UK Capital Gains Tax guide

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Introduction 

This is our UK Capital Gains Tax Guide (CGT). It is for contractors, small business owners, and individuals who may make a Capital Gain. For the layman, what is Capital Gains Tax (UK)? In short CGT is a tax on the gain in value of an asset when you sell this. Our guide will cover the Capital Gains Tax allowance (UK) and how this works in practice. The Capital Gains guide will also explain how to report CGT and will be sufficient for most individuals who do not have complex Capital Gains transactions. Therefore, we will cover here:

  • The application of CGT and how CGT works.
  • The Capital Gains Tax allowance.
  • How CGT works and when it comes into play.
  • Reporting Capital Gains Tax (CGT) to HMRC.

Tax systems

As part of this CGT guide, please note, in the UK there are two tax systems:

  • Income Tax system -this is a tax on income that individuals earn and a higher income tax band comes into play the more that you earn.
  • Capital Gains Tax system -this is a tax due when individuals or businesses sell assets and make a financial gain. The gain is the difference between what they paid for the asset and what they sell it for.

Other initial thoughts

In this Capital Gains Tax guide let us now investigate how CGT works.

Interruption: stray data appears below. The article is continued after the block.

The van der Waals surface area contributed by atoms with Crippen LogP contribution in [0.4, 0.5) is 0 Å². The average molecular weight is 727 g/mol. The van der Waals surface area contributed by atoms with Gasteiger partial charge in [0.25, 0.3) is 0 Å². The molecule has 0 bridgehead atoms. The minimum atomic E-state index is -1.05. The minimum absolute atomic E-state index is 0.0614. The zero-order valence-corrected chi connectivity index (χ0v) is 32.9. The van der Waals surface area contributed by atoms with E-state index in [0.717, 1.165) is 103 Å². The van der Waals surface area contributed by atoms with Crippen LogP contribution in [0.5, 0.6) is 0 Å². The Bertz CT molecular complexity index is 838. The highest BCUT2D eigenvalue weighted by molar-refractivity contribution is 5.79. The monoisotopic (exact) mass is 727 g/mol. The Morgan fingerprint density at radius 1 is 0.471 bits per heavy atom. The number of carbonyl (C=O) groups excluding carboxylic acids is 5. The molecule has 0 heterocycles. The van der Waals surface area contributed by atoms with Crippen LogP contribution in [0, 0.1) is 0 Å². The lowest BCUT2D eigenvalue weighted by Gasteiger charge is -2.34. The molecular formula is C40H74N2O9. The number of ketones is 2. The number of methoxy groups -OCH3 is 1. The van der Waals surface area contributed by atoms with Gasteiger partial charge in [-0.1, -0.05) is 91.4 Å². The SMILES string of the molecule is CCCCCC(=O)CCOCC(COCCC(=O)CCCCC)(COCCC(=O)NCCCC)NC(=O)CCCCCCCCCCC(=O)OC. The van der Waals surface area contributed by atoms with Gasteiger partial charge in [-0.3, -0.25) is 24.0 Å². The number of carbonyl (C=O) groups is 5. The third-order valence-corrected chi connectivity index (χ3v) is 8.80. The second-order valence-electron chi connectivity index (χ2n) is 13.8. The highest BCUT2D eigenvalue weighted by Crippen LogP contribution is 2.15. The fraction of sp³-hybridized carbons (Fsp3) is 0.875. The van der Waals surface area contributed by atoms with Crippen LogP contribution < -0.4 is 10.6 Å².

UK Capital Gains Tax is a tax payable on the `gain in value’ when you sell or ‘dispose of’ an ‘asset.’ When there is a gain, the value of the asset will have increased in value since you bought this. Alternatively, you may make a Capital Loss when you dispose of an asset. Such a loss can be set against any Capital Gains in the current or future tax year.

When a CGT event arises, please note that the actual gain is taxable, not the amount of money you receive. Therefore, we take the time to look at how the CGT rules work in practice.

As the time comes around to prepare your Self-Assessment tax return (SA) each year, you will need to report any Capital Gains to HM Revenue & Customs.

The application of CGT 

When does CGT apply 

In our Capital Gains Tax guide, let us now investigate when CGT comes into play.

CGT may be payable when you make a gain (or loss) from selling or disposing of something you own. It is key to remember that a CGT liability may be due on the gain that you make, not the amount that you sell this for.

For example, you buy a painting for £10,000 and sell it later for £30,000. In turn, this means that you make a gain of £20,000 (selling price £30,000 minus original cost of £10,000). As a result, you will face a CGT bill on the £20,000 gain.

Therefore, CGT is a tax on any gain you make on an asset’s disposal. It applies to most classes of assets when you sell or dispose of them:

  • Most personal possessions worth £6,000 or more, apart from your car.
  • Selling a property that is not your main home. This includes UK property and overseas property when you have UK residence for tax purposes.
  • Your main home if you have let it out, used it for business, or it is huge.
  • Shares that are not in an ISA or PEP.
  • Business assets.

These are known as ‘chargeable assets’ and may be subject to tax bills if you sell them and make gains later.

In addition, when you sell a property, you have also lived in for some time, you will be entitled to a reduction in CGT due to Private Residence Relief.

When UK Capital Gains Tax does not apply 

You do not need to pay CGT on any of the following:

  • UK government gilts and Premium Bonds.
  • Lottery winnings.
  • Betting wins.

Considerations